We did Christmas dinner—really did it. “We” being my mother, who is an excellent cook of Italian persuasion and happiest when she’s feeding 15 people or more. She nearly heated the house with her cooking alone, the windows steaming up so the twinkle lights in the bushes outside looked melty and soft from the kitchen-side of the glass. There was lasagna or shells stuffed with lemony ricotta, or meatballs simmered all afternoon in their sauce, or pork tenderloin wrapped in bacon, or a ham, or a platter of seafood pasta. There was shrimp to start, mashed potatoes, marinated mushrooms and garlic bread alongside, ricotta pie from the Italian bakery and biscotti paved with red and green sanding sugars to finish. The adults would have coffee and wine and digestifs and we’d all go downstairs to exchange presents. 

Then, when everyone had left and the dishes had been loaded into the dishwasher and the wine glasses assembled by the sink, my brother and I would go anxiously and starry-eyed to bed, mistaking the shuffling of the mice in the attic for reindeer. Our parents would stay up until the wee hours playing Santa. I do not remember Christmas morning breakfasts in the same way I do the dinners.

In the past few years, we’ve simplified as we’ve grown up and spread out. One year, when I was in high school, we had my Jewish best friend’s family for dinner—a much smaller, more demure evening that ended in a happy game of Bananagrams. Since college, we’ve ordered Chinese food. And since I’ve been able to stake a corner of the kitchen for myself, I have taken charge of breakfast, which I make the night before, following our Christmas Eve sesame noodles and spring rolls. 

In years when we want a sweet breakfast, I make cinnamon rolls, completing the recipe to the point of slicing the rolls and sticking them in a pan, then covering them with plastic wrap, refrigerating them overnight, and baking them while we make coffee the next morning.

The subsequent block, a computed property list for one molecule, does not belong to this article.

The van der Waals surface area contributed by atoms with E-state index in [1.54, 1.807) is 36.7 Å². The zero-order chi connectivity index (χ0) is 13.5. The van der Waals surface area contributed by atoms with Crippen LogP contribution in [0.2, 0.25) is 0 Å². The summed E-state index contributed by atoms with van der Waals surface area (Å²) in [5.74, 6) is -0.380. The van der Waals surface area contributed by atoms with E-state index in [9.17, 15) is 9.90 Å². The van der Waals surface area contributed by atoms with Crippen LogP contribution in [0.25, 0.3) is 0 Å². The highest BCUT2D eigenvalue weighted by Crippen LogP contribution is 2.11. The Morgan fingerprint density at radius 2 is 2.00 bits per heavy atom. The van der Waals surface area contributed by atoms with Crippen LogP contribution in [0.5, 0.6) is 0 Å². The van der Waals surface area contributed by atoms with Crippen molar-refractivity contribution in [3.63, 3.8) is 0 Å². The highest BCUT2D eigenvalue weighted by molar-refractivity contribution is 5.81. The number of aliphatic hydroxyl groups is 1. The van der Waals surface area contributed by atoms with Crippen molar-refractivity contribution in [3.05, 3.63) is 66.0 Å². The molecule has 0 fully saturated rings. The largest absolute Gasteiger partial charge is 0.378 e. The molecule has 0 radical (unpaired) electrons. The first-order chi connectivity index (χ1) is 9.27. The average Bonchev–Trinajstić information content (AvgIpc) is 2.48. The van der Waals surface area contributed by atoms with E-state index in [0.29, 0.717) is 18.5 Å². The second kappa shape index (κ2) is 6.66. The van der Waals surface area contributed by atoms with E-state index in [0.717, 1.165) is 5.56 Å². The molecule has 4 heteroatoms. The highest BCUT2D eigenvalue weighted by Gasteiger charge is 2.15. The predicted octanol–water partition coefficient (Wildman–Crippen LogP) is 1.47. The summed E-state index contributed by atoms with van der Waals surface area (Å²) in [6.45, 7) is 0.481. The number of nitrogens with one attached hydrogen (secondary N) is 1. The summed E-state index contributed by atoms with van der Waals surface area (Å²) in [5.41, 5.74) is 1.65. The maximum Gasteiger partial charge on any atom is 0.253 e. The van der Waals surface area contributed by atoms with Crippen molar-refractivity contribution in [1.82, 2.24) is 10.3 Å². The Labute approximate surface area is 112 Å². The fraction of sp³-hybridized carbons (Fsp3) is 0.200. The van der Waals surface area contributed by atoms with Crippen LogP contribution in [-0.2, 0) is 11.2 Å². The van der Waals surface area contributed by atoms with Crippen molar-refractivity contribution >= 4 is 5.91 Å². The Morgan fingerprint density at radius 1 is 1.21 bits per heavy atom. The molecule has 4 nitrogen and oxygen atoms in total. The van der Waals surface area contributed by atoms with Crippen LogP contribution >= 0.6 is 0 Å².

When savory breakfasts are in order, it’s strata, a custardy, wonderful, make-ahead egg dish that’s part French toast and part bread pudding and entirely perfect for holiday breakfasts. Make it in individual buttered ramekins (bake for a slightly shorter time), or double it and bake in a 9x13-inch pan if your in-laws are visiting; add leftovers—ham or (cooked!) greens or broccoli or the stragglers from the Christmas Eve bread basket. And make it as far ahead as Christmas Eve morning, so that come 10 p.m. on the 24th, the only thing you have to worry about is getting all the presents wrapped.

Nordic-ish Strata

  • Yields: 1 9x9 pan

Ingredients

Directions

  1. Butter a 9x9-inch pan and set aside.

  2. Melt 2 tablespoons of butter in a large frying pan while you slice the onion and the dill stems, roughly chopping and reserving the dill fronds, and setting aside. Add the onion, dill stems, and a pinch of salt to the butter and sauté over medium-low heat until soft and fragrant (but not brown). Put the onions in the 9x9-inch pan and return the frying pan to the heat.

  3. Add the remaining tablespoon of butter, melt, add the bread cubes, and increase the heat to medium-high. Stir every few minutes, so that the cubes toast lightly on all sides. Add the toasted cubes to the pan on top of the onions.

  4. Beat together the eggs and the milk and season with salt and pepper. Pour over the bread and use your (clean!) hands to press the bread down into the custard. Cover with foil and refrigerate for at least one hour and up to a day. 

  5. About an hour and a half before you’d like to eat, remove the strata from the fridge and let it sit out while you preheat the oven to 350° F. Set the foil off to the side while you dollop the crème fraiche over the top of the strata, spreading it around gently; sprinkle the chopped dill on, and top with lots of black pepper. Sprinkle with a few caraway seeds if you like. Put the foil back on and bake the strata, covered, for 45 minutes; then remove the foil, increase the heat to 400° F, and bake uncovered for 10 minutes more, until slightly browned on top. Let sit 5 minutes or so (while you run around refilling coffee cups) before slicing into it. Top with more fresh dill to taste.